Since the election, there has been a flurry of articles and discussions about why the Democrats lost and how best to move forward. While it is important to reflect on what went right and what went wrong, too much of this type of second guessing leads to what Dr. Martin Luther King Jr. called “paralysis of analysis.” But I cannot move forward without throwing in my two cents. I am frustrated and angry with those who claim the only chance of future success is for the Democratic Party, especially in the South and Midwest, to abandon speaking directly to women and people of color and the LGBT community and instead focus on the economy and other “more comfortable” topics in order to win back some of the center.
What does this move away from “identity politics” look like? What are the Democrats to do when GOP legislators attempt to pass bathroom laws that are based on fear? What are we to do when they threaten to implement policies that hurt immigrants and Muslims? What are we to do when a presidential nominee promises to appoint judges who will overturn Roe v. Wade? It’s not a matter of choosing our battles; they’ve already been chosen for us. How will we respond?
Before standing up for equality or justice, must the Democrats determine which group polls the best with this “center” we want to attract? Are we to do a cost benefit analysis? Do we say “Hey, Black Lives Matter, we will stand with you because you have a lot of support, but can you tone down the flag protests? It makes some people uncomfortable.” And to the Muslims, “We are sorry, but right now, you are not too popular with those who do not understand you all are not members of ISIS.” “Transgender friends, maybe next election we will fight for you, but we are going to back off and let them ban you from the bathrooms in order to capture more voters.” We have to understand that many, especially older voters, are uncomfortable with certain groups and topics. I don’t let that dictate my compass. And the Democratic Party shouldn’t either.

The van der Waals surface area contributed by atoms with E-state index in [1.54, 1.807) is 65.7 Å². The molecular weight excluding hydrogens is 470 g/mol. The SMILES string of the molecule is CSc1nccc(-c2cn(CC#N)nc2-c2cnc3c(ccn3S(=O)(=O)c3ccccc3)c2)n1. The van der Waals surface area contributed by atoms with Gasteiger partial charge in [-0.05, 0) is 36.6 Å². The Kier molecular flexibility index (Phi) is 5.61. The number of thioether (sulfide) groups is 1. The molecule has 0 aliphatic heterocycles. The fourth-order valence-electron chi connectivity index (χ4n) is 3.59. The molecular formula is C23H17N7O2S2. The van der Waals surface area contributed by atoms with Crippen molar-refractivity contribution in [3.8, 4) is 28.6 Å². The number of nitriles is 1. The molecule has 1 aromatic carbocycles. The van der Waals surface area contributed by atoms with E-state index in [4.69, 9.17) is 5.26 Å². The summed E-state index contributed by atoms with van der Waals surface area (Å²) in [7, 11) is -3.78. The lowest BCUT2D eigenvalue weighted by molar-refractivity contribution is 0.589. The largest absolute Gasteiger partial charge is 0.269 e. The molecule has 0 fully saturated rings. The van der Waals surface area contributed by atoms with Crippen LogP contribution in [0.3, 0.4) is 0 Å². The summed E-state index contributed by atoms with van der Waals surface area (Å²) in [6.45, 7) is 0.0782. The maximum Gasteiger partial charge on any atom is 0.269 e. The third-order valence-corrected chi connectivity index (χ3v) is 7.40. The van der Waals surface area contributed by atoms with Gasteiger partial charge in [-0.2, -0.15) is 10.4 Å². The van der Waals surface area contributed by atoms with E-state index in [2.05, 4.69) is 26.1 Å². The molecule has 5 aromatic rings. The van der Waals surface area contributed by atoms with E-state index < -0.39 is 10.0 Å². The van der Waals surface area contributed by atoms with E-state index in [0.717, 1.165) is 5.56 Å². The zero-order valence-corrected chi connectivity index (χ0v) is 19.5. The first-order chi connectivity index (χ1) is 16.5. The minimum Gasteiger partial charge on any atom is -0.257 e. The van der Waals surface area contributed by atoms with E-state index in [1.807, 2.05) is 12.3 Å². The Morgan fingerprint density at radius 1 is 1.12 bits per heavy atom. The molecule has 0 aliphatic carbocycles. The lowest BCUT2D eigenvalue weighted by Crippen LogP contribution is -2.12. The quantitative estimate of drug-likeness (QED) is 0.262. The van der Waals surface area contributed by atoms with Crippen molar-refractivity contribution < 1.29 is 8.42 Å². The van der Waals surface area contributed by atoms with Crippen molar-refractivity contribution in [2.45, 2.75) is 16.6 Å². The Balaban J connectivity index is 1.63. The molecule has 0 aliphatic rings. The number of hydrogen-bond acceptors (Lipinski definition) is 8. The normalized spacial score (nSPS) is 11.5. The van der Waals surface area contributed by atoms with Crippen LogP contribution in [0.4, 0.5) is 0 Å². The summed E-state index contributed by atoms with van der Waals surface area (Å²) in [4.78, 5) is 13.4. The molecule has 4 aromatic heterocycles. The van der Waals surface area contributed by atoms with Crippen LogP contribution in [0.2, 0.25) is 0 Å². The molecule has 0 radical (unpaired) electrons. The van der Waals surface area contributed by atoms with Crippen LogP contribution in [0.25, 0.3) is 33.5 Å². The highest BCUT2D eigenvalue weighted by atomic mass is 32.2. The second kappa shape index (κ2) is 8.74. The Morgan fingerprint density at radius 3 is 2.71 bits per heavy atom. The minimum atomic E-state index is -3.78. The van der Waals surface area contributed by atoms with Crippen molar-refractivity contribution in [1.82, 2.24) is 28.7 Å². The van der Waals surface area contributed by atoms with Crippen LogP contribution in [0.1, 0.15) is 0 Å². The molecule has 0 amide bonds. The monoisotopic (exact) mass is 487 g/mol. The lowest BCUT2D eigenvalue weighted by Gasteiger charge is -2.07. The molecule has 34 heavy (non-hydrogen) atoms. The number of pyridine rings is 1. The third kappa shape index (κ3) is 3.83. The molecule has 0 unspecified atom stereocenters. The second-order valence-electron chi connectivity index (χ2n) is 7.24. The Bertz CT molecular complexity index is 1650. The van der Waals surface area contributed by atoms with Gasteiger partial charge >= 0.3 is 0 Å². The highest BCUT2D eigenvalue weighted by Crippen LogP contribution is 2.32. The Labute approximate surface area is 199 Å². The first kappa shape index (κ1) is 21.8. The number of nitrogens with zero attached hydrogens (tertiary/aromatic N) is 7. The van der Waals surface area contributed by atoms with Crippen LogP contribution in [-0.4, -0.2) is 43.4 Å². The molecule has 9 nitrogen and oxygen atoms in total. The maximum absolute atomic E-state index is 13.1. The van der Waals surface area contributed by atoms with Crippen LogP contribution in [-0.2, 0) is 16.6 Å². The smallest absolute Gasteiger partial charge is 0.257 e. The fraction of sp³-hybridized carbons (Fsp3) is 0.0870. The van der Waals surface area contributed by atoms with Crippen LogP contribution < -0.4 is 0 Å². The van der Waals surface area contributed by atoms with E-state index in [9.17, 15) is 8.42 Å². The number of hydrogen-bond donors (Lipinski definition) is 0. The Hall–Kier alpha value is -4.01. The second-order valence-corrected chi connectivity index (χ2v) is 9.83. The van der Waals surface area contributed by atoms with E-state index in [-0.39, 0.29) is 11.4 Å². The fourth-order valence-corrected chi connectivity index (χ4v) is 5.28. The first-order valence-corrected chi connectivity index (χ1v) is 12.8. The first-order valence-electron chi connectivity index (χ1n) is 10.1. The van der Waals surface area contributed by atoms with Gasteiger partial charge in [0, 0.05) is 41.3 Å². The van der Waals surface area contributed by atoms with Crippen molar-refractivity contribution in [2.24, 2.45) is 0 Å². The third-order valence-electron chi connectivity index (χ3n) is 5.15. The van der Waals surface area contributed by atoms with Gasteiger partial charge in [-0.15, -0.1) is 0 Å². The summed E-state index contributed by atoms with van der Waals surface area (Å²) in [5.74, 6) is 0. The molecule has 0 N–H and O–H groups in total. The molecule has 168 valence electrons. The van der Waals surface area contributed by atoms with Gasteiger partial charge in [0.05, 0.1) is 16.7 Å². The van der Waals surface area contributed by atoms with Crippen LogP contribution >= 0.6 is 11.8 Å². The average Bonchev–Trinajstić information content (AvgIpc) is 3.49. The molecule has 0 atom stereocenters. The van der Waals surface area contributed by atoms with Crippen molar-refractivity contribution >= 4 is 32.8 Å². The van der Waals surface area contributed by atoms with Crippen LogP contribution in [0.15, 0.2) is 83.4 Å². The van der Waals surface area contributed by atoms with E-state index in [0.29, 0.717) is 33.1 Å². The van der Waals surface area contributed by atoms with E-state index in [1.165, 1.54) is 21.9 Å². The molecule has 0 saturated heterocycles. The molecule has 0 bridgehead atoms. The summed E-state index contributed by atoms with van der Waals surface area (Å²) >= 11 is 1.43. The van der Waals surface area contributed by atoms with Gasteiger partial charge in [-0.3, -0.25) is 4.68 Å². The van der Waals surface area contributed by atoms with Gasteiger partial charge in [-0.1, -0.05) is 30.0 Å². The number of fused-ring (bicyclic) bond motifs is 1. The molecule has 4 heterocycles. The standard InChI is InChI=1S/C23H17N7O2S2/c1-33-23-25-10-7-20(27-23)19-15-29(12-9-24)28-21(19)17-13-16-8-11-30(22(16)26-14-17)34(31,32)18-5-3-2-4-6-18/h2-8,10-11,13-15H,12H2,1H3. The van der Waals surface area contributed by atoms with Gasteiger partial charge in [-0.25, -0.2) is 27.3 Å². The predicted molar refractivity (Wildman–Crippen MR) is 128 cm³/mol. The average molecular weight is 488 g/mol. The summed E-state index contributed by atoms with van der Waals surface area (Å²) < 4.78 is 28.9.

I cannot speak for those outside my demographic, but I can tell you that many of the women I know are processing this outcome differently from elections in the past. We are mourning the loss more deeply because we finally saw issues important to us like wage fairness, paid family leave and affordable childcare be front and center. We, like other historically disenfranchised groups, had a candidate in Hillary Clinton who spoke directly to us. We had the chance to have one of our voices heard at the highest level of government. We had a candidate who knew firsthand the tough choices working mothers have to make. Someone who understood what it was like to be the smartest and best but passed over because we didn’t “look the part.”
Now those who stand to lose rights under a Trump presidency are being called crybabies, buttercups and whiners from the right. And we are hearing the far left say that our candidate was terrible and all of the fault lies squarely on her shoulders. We are hearing from many in the center that she lost because she dared fight for issues important to women, the LGBT community and people of color. Some claim the Democrats should regroup and these issues should be put on hold until they are more popular. No wonder there are so many craft nights and coloring book parties and “cry-ins” being held in homes and on campuses. Despite our candidate winning the popular vote, some in our own party want to abandon many of the values and truths that motivated so many to support Hillary Clinton. And if the Democrats abandon those fights, they will lose the heart of the party. By the way, in a country with an addiction epidemic due in part to a culture that tells us to tough it up and swallow our feelings, some fun activities designed to help the participants let off some steam should not be mocked and ridiculed.
The Democratic Party should refuse to back down from our duty to protect the most vulnerable. We should continue to speak directly to those who face injustice and inequality. Their fights should be our fights. We are moving in the right direction. No need to turn back now.
Autumn Tolbert is a lawyer in Fayetteville.